The Royals airs Sundays at 10 p.m. on E!


Joan popped into The Aldwych Theatre earlier to help friend Glynis Barber launch her new book 'The In Sync Diet'.. The book co-written by Fleur Borrelli is out now.. Also at the launch party was 'Eastenders' star Rita Simons and agent Stuart Piper..

Thursday, April 23, 2015


‘About time too!’: Joan Collins curtseys to Prince Charles

Parties, hats and dancing around handbags – everything you need to know about becoming a dam
 25 April 2015
The day of my investiture at Buckingham Palace dawned bringing freezing rain and fierce winds, which lashed at the windows as I regarded the outfit I had painstakingly planned — a lightweight, cream wool suit. A little damp didn’t bother me, so I didn’t care if I’d be shivering as Prince Charles pinned the medal on to my cape. No — it was the fate of the hat that worried me most. Designed by milliner Philip Treacy, it was a frothy creation of white grosgrain, chiffon flowers and delicate veiling, and I was concerned about the wind whipping it off. My best friend Judy Bryer said soothingly, ‘Philip has put so much construction inside that even a gale wouldn’t shift it.’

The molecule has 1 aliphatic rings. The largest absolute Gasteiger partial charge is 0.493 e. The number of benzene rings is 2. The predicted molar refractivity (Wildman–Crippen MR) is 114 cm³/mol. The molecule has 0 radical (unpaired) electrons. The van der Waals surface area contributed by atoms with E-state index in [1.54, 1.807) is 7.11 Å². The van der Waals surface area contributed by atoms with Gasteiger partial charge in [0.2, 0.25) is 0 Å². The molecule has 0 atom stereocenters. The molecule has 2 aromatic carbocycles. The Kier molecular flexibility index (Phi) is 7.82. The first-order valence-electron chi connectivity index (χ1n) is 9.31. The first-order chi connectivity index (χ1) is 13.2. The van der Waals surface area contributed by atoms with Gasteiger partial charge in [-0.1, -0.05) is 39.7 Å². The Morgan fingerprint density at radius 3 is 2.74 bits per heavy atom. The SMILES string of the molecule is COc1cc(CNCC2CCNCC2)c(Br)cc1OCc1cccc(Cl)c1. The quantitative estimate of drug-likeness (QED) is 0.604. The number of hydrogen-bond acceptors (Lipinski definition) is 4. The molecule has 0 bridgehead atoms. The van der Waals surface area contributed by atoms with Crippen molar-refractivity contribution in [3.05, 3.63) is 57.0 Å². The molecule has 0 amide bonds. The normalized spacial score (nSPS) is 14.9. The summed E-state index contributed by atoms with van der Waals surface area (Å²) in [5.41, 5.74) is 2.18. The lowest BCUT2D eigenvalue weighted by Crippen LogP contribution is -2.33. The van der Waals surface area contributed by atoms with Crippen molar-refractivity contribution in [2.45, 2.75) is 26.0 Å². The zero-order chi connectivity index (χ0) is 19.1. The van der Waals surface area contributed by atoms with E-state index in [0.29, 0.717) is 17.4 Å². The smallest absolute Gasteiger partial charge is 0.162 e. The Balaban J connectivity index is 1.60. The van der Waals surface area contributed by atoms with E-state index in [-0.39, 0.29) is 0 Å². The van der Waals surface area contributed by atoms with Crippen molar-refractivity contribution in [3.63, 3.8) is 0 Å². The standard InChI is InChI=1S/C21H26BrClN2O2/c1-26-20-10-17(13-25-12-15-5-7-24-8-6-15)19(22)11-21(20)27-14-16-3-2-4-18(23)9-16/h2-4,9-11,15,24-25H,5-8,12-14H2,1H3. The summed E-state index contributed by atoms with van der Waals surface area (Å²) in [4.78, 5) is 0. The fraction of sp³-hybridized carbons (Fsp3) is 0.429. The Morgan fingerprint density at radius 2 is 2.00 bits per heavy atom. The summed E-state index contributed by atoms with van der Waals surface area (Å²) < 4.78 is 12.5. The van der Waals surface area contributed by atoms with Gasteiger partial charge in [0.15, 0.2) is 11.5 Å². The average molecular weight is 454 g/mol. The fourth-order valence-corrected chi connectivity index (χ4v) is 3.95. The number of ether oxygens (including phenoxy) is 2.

After much primping, my husband Percy, my two oldest children and I drove to the Palace. We averted a potential disaster when, at the gates, Percy confessed to having left his photo ID behind. ‘Will you vouch for this gentleman?’ the helmeted bobby inquired. ‘Well, I’m not sure if I’d go that far, but he is my husband,’ I joked. The policeman smiled politely, stared at me to make sure I was the real McCoy, and ushered our driver into the outer courtyard.